Olympic Opening Ceremony 2012: What to Expect from Friday's Spectacle
This Friday, the fun gets underway in London as Great Britain presents its opening ceremony for the 2012 Summer Olympics.
Always one of the biggest global television events, this year's presentation is expected to attract over one billion viewers from around the world.
The production is being helmed by Artistic Director Danny Boyle. Best known as a film director, Boyle created the awesome visual spectacle Slumdog Millionaire, which won eight Oscars in 2009, including Best Picture. Director Stephen Daldry, of Billy Elliot fame, is serving as the Executive Director of Ceremonies, while several big names from the live music field have been enlisted for production design, music and direction of the show.
The content of the ceremony is always a closely guarded secret. As usual, those involved in the ceremony have been required to sign non-disclosure agreements, and The Telegraph reports that Facebook and Twitter groups have been set up urging everyone to "Save the Surprise."
Nevertheless, in these days of instant social media, plenty of details have leaked.
Without getting into too many spoilers, here's an idea of what to expect during Friday's three-hour spectacle.
The ceremony starts at 9 pm in London. It will air live in Canada on CTV starting at 4 pm EDT and 1 pm PDT. In the US, NBC's coverage will be tape-delayed, beginning at 7:30 pm EDT on both coasts.
Attending Heads of State
British dignitaries and heads of state from all around the world will be well-represented in London.
According to CTV, the Duke and Duchess of Cambridge and Prince Harry are all official ambassadors of Great Britain and will be attending many ceremonies and events, including the opening ceremony. William and Harry's father, Prince Charles, will also be in attendance, along with Camilla, Duchess of Cornwall.
As Head of State, Queen Elizabeth II will have a major role in the proceedings.
According to The Independent, over 110 heads of state from around the world will attend at some point during the games, making it one of the largest gatherings of world leaders in history. Prime Minister David Cameron has planned a series of 17 separate business summits in an attempt to encourage foreign trade and help to recoup some of the £9 billion that Britain is estimated to have spent on the 2012 Games.
US First Lady Michelle Obama is confirmed for the opening ceremony, and will meet the Queen and the British Prime Minister's wife, Samantha.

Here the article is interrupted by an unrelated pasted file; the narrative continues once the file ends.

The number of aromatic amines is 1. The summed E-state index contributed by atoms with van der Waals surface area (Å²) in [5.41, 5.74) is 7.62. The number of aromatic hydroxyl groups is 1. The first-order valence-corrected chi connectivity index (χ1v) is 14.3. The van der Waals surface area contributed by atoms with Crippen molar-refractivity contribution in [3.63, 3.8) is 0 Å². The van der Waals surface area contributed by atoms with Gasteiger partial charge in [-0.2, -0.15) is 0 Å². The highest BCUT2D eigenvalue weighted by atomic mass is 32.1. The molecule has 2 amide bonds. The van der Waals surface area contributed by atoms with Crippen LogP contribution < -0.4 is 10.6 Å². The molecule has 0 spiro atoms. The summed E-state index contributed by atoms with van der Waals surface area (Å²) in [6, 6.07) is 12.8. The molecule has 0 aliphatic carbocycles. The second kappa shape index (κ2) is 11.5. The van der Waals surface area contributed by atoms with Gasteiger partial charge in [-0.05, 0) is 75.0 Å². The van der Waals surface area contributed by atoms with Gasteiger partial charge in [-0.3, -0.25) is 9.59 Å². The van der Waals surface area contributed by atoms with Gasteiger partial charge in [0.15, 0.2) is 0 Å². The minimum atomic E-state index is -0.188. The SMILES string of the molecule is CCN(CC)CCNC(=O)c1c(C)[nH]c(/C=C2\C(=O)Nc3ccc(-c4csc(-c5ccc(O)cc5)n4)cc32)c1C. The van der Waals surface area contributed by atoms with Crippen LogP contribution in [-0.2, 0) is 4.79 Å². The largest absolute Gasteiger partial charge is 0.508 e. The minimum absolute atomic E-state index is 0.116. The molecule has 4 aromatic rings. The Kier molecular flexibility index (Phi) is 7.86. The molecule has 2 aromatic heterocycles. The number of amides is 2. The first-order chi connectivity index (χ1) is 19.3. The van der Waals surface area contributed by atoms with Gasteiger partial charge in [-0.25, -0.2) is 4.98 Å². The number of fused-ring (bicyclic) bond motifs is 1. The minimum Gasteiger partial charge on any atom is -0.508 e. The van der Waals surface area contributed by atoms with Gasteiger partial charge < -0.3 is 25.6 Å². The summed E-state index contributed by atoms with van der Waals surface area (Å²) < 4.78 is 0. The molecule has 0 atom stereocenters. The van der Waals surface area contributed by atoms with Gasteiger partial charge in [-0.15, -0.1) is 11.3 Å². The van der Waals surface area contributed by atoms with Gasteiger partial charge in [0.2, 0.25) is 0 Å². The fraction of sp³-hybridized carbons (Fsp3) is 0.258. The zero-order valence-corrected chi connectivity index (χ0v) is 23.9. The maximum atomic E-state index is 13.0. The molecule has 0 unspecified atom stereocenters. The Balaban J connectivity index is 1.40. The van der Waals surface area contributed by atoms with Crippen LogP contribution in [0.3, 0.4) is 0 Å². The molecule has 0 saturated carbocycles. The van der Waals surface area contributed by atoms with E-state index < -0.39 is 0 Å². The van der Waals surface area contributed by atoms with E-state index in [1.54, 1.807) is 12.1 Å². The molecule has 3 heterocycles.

Isles of Wonder
Danny Boyle's spectacle is rumored to reach far and wide through British art and culture.
The Associated Press reports (via The Globe and Mail) that the overriding theme will be "Isles of Wonder," inspired by Shakespeare's "The Tempest," about a group of castaways on a magical island. The ceremony is said to spotlight children's literature both new and old, and wind its way through the ups and downs of British history, including "the regeneration of east London, where the Olympics are taking place, as parkland and a creative heartland, home to many artists, designers and Internet startups."
The show is said to open with a tribute to Britain's pastoral history, featuring a collection of livestock including 12 horses, three cows, two goats, 10 chickens, 10 ducks, nine geese, 70 sheep and three sheepdogs. Boyle has assured animal rights groups that no harm will come to the creatures:
Boyle said that "genuine care will be taken of the animals" who "will feature only in the very beginning of the show during daylight hours and will leave the stadium shortly after the 9pm start and before any large effects or noisy sequences take place."
Despite being excluded from Great Britain's Olympic soccer team, David Beckham is expected to figure prominently in the opening ceremony.
According to The Telegraph, Beckham will have a role specially created for him, as a tribute to his commitment to Britain's Olympic bid dating back to when the games were awarded in Singapore in 2005.
Until he was left off the soccer team, he was widely rumored to be in consideration to light the cauldron to symbolize the opening of the games. Beckham has been gracious in his assertion that someone else is more deserving of the honour:
"I've always said, lighting the torch in the stadium is something that should be done by an Olympian... who has done incredible things for our country and won gold medals," he said.
"I'm sure whoever decides that, it will be an Olympian, but we'll have to wait and see."